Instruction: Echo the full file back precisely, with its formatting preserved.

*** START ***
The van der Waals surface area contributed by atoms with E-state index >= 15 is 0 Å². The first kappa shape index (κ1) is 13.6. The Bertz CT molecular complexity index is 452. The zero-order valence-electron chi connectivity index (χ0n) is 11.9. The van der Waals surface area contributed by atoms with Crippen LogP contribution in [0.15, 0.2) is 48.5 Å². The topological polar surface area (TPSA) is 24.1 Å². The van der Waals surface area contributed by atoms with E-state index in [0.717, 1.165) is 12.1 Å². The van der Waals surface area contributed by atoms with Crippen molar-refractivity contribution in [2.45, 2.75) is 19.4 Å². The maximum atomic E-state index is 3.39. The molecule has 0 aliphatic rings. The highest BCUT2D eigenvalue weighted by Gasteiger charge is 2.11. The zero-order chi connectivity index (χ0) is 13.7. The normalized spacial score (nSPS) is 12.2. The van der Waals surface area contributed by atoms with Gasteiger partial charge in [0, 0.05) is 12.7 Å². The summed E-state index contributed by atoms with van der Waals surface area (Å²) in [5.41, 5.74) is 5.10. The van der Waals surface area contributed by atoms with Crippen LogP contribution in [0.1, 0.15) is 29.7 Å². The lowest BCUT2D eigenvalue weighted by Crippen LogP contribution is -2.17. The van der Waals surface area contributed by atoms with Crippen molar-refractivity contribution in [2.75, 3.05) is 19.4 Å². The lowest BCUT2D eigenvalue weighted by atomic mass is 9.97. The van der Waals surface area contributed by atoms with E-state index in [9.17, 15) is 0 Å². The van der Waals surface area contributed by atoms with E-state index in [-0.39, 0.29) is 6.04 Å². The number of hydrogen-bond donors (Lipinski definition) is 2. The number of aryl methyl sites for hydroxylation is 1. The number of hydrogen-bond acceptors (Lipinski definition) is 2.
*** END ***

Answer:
The van der Waals surface area contributed by atoms with E-state index >= 15 is 0 Å². The first kappa shape index (κ1) is 13.6. The Bertz CT molecular complexity index is 452. The zero-order valence-electron chi connectivity index (χ0n) is 11.9. The van der Waals surface area contributed by atoms with Crippen LogP contribution in [0.15, 0.2) is 48.5 Å². The topological polar surface area (TPSA) is 24.1 Å². The van der Waals surface area contributed by atoms with E-state index in [0.717, 1.165) is 12.1 Å². The van der Waals surface area contributed by atoms with Crippen molar-refractivity contribution in [2.45, 2.75) is 19.4 Å². The maximum atomic E-state index is 3.39. The molecule has 0 aliphatic rings. The highest BCUT2D eigenvalue weighted by Gasteiger charge is 2.11. The zero-order chi connectivity index (χ0) is 13.7. The normalized spacial score (nSPS) is 12.2. The van der Waals surface area contributed by atoms with Gasteiger partial charge in [0, 0.05) is 12.7 Å². The summed E-state index contributed by atoms with van der Waals surface area (Å²) in [5.41, 5.74) is 5.10. The van der Waals surface area contributed by atoms with Crippen LogP contribution in [0.1, 0.15) is 29.7 Å². The lowest BCUT2D eigenvalue weighted by Crippen LogP contribution is -2.17. The van der Waals surface area contributed by atoms with Crippen molar-refractivity contribution in [2.75, 3.05) is 19.4 Å². The lowest BCUT2D eigenvalue weighted by atomic mass is 9.97. The van der Waals surface area contributed by atoms with E-state index in [9.17, 15) is 0 Å². The van der Waals surface area contributed by atoms with E-state index in [-0.39, 0.29) is 6.04 Å². The number of hydrogen-bond donors (Lipinski definition) is 2. The number of aryl methyl sites for hydroxylation is 1. The number of hydrogen-bond acceptors (Lipinski definition) is 2.